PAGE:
Synthesizer Apps Are Good, but Sometimes You Want to Get Physical

Musicians still prefer hardware, despite its disadvantages

  • Moog’s Model D app, a clone of its legendary $4,000 synthesizer, is currently on sale for $6.99.
  • Software synths can sound as good as hardware—especially digital hardware. 
  • Musicians really, really love their knobs.
MiniMoog Model D synthesizer

Moog

Legendary synth maker Moog’s recently reissued Model D synthesizer cost around $4,000. Moog also makes an iPad app version of the same device, but for $14.99. So why bother with the (now discontinued, again) hardware? It’s complicated. 

Software synths can easily sound as good as hardware that costs many times the price. And if that hardware is also digital, instead of relying on analog circuitry, then the differences are probably undetectable. And yet, musicians continue to buy big synthesizers, line them up on racks in their studios, and lug them along to gigs. Why?

"Some of the applications currently available on the market are comparable to, if not better than, the hardware equivalent. They are not only easier to transport (you can very much use an app on the phone anyplace), but they are also significantly less expensive," James Dyble of the Global Sound Group told Lifewire via email. 

"However, because musicians and creators are artistic souls, nothing beats the real thing, and some musicians find that using hardware allows them to express themselves more freely. It is often psychological and a matter of personal preference."

Hard or Soft

Even if you haven’t heard of the MiniMoog Model D, you’ve heard it on a record, from Stevie Wonder to Portishead to Dr Dre to The Prodigy, and more. Wired called it "the most famous synthesizer in music history." Even better, Moog turned it into an iPad (and iPhone) app, and it’s not only one of the best iOS synths in general, but many people think it’s as good as the hardware version. 

"I don’t know what the secret [digital processing] sauce is in the Moog Model D app, but it is probably the best sounding synth I’ve literally ever heard in my life. I don’t even care if it sounds like the hardware, I just love it for what it is," electronic musician and synth fan Williohm told Lifewire via forum message

Moog’s Model D app on an iPad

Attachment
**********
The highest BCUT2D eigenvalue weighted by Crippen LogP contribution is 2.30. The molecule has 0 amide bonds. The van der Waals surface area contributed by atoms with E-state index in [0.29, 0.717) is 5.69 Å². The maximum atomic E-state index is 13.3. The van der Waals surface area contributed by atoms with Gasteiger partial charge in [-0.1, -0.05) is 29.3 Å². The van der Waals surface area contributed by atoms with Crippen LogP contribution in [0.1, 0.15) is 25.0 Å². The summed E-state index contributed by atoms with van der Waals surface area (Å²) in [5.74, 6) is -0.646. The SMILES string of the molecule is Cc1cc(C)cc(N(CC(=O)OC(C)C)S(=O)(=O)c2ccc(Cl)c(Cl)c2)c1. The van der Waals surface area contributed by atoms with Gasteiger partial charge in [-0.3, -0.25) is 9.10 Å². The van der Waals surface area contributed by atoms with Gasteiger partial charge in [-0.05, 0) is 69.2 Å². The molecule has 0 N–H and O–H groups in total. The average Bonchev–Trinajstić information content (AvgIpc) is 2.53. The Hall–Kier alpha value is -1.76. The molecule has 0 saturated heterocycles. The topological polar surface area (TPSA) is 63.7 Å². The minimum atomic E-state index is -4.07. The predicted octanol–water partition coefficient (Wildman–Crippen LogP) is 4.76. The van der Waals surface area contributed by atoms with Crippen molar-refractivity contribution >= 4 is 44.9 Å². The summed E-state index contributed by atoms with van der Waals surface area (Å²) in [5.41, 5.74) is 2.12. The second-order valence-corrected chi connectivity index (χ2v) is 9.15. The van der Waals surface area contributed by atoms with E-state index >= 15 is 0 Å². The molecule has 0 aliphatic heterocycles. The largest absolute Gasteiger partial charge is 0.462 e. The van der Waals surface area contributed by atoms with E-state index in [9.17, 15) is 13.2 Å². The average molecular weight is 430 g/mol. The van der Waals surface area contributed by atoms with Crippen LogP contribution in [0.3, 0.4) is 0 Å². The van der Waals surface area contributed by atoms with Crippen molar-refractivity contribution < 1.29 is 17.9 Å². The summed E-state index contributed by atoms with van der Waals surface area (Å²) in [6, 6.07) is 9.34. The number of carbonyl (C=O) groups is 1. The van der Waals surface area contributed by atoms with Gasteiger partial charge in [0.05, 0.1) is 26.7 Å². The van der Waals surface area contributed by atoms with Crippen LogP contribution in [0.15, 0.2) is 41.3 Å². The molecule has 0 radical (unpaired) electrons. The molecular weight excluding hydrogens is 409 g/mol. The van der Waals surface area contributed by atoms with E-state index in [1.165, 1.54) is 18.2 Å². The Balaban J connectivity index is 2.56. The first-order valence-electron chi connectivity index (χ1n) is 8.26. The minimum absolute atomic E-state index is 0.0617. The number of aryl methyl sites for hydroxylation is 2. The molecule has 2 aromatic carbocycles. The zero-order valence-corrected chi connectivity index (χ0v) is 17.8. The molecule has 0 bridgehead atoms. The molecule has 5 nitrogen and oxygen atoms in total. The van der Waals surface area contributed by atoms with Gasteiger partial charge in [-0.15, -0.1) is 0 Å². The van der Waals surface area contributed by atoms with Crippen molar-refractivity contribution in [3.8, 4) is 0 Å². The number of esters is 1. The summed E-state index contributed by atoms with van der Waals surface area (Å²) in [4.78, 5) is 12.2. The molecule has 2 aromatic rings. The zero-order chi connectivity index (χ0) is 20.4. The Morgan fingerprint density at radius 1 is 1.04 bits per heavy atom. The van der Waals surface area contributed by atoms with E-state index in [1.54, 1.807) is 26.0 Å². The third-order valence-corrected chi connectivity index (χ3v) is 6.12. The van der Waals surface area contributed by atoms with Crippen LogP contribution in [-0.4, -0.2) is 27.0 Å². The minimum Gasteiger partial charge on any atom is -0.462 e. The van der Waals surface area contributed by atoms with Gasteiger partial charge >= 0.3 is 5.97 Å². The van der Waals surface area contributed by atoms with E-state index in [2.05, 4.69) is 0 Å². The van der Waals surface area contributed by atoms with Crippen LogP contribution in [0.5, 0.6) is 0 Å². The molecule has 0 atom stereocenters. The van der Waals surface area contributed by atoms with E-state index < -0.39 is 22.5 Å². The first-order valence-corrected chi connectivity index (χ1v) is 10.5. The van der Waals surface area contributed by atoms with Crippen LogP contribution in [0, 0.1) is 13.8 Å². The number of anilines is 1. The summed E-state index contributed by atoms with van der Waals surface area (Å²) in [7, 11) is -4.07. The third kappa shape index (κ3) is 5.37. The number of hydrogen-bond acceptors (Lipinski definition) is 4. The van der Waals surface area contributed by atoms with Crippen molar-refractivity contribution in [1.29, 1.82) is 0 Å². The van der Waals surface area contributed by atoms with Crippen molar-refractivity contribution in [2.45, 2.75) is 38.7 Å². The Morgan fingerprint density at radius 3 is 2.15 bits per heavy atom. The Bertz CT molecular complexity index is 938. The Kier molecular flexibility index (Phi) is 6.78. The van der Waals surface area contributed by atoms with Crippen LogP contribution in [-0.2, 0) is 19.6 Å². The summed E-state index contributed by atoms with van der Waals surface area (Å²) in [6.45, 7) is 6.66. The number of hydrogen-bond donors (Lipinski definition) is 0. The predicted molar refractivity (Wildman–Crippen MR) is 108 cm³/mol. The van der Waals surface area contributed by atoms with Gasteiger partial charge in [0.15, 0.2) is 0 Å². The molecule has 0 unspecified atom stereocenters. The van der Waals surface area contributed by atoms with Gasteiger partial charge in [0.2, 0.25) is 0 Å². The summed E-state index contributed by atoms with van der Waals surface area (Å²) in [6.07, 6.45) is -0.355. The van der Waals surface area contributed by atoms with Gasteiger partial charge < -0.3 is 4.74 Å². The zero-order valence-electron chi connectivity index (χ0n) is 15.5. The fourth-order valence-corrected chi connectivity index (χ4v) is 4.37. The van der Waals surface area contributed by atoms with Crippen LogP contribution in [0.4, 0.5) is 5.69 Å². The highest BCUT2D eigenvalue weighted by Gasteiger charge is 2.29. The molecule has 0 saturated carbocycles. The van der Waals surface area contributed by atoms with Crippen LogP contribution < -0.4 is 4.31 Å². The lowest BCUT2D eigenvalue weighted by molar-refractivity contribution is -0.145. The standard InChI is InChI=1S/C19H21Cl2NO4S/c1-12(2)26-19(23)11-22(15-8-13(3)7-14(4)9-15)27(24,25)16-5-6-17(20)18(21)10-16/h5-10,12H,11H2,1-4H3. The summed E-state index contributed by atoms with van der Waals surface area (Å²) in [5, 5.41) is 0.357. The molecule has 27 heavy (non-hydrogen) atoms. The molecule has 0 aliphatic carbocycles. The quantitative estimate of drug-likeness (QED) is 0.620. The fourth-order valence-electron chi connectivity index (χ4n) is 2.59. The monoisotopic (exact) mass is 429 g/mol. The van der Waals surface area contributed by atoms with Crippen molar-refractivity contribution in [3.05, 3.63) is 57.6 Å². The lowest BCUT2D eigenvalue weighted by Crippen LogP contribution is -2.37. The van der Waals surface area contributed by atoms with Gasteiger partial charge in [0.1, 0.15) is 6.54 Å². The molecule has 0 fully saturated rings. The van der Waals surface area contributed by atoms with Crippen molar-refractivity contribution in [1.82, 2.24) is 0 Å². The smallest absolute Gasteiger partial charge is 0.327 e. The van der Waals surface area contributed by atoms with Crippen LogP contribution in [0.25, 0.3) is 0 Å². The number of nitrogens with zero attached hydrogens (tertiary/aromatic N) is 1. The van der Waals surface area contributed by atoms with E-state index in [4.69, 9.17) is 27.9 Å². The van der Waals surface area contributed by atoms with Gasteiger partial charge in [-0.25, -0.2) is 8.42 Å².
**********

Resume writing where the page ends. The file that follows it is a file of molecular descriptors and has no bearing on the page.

Moog

One of the main reasons musicians give when asked why they prefer hardware is that it has knobs and buttons. This means you’re not staring at a screen, but it also means you can learn it like any other musical instrument. The knobs are always in the same place, and you can build "muscle memory," making it much more fluid to use. 

But soft synths can be hooked up to excellent MIDI controllers, giving them many of the advantages of fixed hardware, with the added advantages of software. If you use a plugin inside Logic Pro, Ableton Live, or Pro Tools, you can save its settings along with the project. If you come back to that song later, you don’t have to dust off the hardware and plug it in, and you can use multiple versions of the same plugin simultaneously. Try that with hardware. 

Missing the Point

But hardware still has plenty of advantages. One is that, if looked after, it keeps working forever. It requires no software updates, its sound won’t change, and it won’t break if the developer stops supporting it. It’s also easy to just switch on and play, instead of firing up and configuring your computer before each session. And there’s the physical aspect of using a dedicated device.

"But I have no interest in taking a laptop and one or more controllers to a live gig, or maintaining those projects and the software ecosystem for live stuff," musician DJSpaceP told Lifewire via forum message

Pitch and Mod settings on the MiniMoog Model D synthesizer

Moog

Another big draw for musicians is that hardware is often much more limited in scope. Some hardware is attractive precisely because it lacks endless options and features. It’s become a cliche, but limits can breed creativity, either because they let you focus on what is there, or because you’re forced to work around those limits and could end up with something new. 

"Hardware inherently has more restrictions which, in my opinion (and experience), breeds a mode of thinking that results in stronger concepts and, in some cases, more refined core qualities since there is ‘less to hide behind,’ so to speak," Ess Mattisson, designer of the legendary Elektron Digitone synthesizer, told Lifewire via forum message

In the end, it’s down to preference. Knobs versus a mouse, longevity vs convenience, and so on. The one thing that’s not necessarily different, though, is the quality of the sound.

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